When asked about Swisher contacting the lesbian couple and apologizing, Hale dismissed the outreach as protocol.

“We always try to reach out to people who filed a complaint,” she told Outsports. Garcia had filed a complaint about the complaint against her.

Garcia was appalled by the new accusations.

“That’s not true at all,” Garcia said. “They never said that to us. The entire line they’ve given me is that they recognized we were just embracing and we shouldn’t have been approached in the first place. So that’s interesting that they have never shared that complaint to me in any correspondence. We would never make out in public. We would never do that in public. It was just a quick kiss.”

If this all sounds strangely familiar, it is. In 2008 another lesbian couple accused the Mariners of treating them badly after they kissed one another. Just like with Garcia and her girlfriend, that couple was accused by the team of “making out” despite the women maintaining that they did nothing more than “exchanging pecks” on the lips.

In 2000, the Los Angeles Dodgers stopped a lesbian couple from kissing, only to hold its first informal LGBT Night weeks later to make amends for the mistake.

Hale said the team’s objection to “displays of affection” comes down to a “reasonable standard” by the observing individual. If the usher receives a complaint, they can reject the complaint, act on it, or if they are unsure ask for the guidance of a more senior official with the team.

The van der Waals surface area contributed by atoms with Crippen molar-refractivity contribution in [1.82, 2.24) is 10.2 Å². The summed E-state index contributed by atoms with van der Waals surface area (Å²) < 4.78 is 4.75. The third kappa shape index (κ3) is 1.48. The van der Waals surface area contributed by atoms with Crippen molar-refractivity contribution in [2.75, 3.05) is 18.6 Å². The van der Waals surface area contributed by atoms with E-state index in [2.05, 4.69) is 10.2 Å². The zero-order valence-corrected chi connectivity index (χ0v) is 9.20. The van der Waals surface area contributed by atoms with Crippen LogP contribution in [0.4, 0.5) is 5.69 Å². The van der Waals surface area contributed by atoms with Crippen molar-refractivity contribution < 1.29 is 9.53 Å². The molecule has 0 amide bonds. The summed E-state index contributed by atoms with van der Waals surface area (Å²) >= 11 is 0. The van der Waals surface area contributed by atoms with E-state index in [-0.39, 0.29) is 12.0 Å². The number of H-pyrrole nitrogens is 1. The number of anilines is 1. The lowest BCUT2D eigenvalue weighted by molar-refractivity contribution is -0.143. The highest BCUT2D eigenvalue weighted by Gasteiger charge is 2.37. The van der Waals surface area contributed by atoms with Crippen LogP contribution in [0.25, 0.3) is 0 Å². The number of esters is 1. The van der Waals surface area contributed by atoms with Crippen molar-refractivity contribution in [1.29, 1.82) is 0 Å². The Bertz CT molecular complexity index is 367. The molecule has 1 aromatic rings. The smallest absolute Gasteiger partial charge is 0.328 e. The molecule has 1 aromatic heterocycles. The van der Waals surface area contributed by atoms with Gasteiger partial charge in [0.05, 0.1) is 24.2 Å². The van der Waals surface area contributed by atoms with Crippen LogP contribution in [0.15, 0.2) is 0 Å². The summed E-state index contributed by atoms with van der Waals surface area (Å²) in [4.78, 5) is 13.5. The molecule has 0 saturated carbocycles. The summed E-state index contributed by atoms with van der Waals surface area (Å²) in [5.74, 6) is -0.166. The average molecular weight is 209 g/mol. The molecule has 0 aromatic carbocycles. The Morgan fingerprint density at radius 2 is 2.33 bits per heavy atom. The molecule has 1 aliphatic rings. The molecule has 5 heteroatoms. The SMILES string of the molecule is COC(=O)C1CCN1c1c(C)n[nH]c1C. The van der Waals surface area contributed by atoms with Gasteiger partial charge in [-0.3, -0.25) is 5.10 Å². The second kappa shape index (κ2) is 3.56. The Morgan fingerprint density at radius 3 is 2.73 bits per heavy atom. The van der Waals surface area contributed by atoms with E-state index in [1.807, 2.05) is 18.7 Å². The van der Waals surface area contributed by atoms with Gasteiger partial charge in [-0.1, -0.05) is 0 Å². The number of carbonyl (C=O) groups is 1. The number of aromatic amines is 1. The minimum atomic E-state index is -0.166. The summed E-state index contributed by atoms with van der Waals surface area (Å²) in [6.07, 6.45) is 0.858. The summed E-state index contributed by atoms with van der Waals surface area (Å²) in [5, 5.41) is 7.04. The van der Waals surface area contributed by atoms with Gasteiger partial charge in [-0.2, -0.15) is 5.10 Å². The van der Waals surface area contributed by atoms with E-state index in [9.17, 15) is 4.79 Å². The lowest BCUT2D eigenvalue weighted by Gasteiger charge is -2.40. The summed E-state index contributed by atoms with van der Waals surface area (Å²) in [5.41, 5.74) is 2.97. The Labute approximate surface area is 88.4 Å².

“In this case it doesn’t appear the seating host went up the food chain based on her believe that this was behavior that was in conflict with code of conduct,” Hale said. Again, that is in direct conflict with Garcia’s report of what the usher said to her, and Swisher’s voicemail.

Helen Carroll, head of the Homophobia in Sports Project of the National Center for Lesbian Rights, isn’t remotely surprised that, given the Mariners’ vague written policy and Hale’s vague guidelines for interpretation, a problem like this would arise.

“It sounds like the Mariners need to do some training so everybody is on the same page,” Carroll said. “It shows the team is not on the same page at all, with one person apologizing and the other person accusing. And they have different standards of what is appropriate. It sounds like they have some issues within their own organization.

“They need to really spell out what is appropriate and what is inappropriate. The perception of anyone who isn’t used to seeing same-sex couples be affectionate, it’s going to take them a minute to take that in.”

For example, Carroll said her interpretation could be vastly different from someone else. To Carroll, “unless you’re rounding third base,” kissing by same-sex couples should be accepted in a ballpark because she’s “watched straight people kiss in stadiums so many times.”

Garcia and Nabors are now confused as to where they stand with the team. While they thought they had been invited back to Safeco Field for a game, given Hale’s comments they now fear they are the targets of accusations of wrongdoing. Either way, they continue to hope that every MLB team, including the Mariners, builds an understanding of public displays of affection between same-sex couples.

Billy Bean, vice-president of social responsibility and inclusion for Major League Baseball, said each team is responsible for its own code of conduct in the league.

“Each and every MLB club is governed and managed individually when it comes to their own stadium protocol,” Bean said. “Common sense prevails, as the goal of every venue is to ensure an enjoyable game experience for everyone....so they return.”

Hopefully the Mariners can get this cleared up quickly, as the team’s LGBT Night is Aug. 19.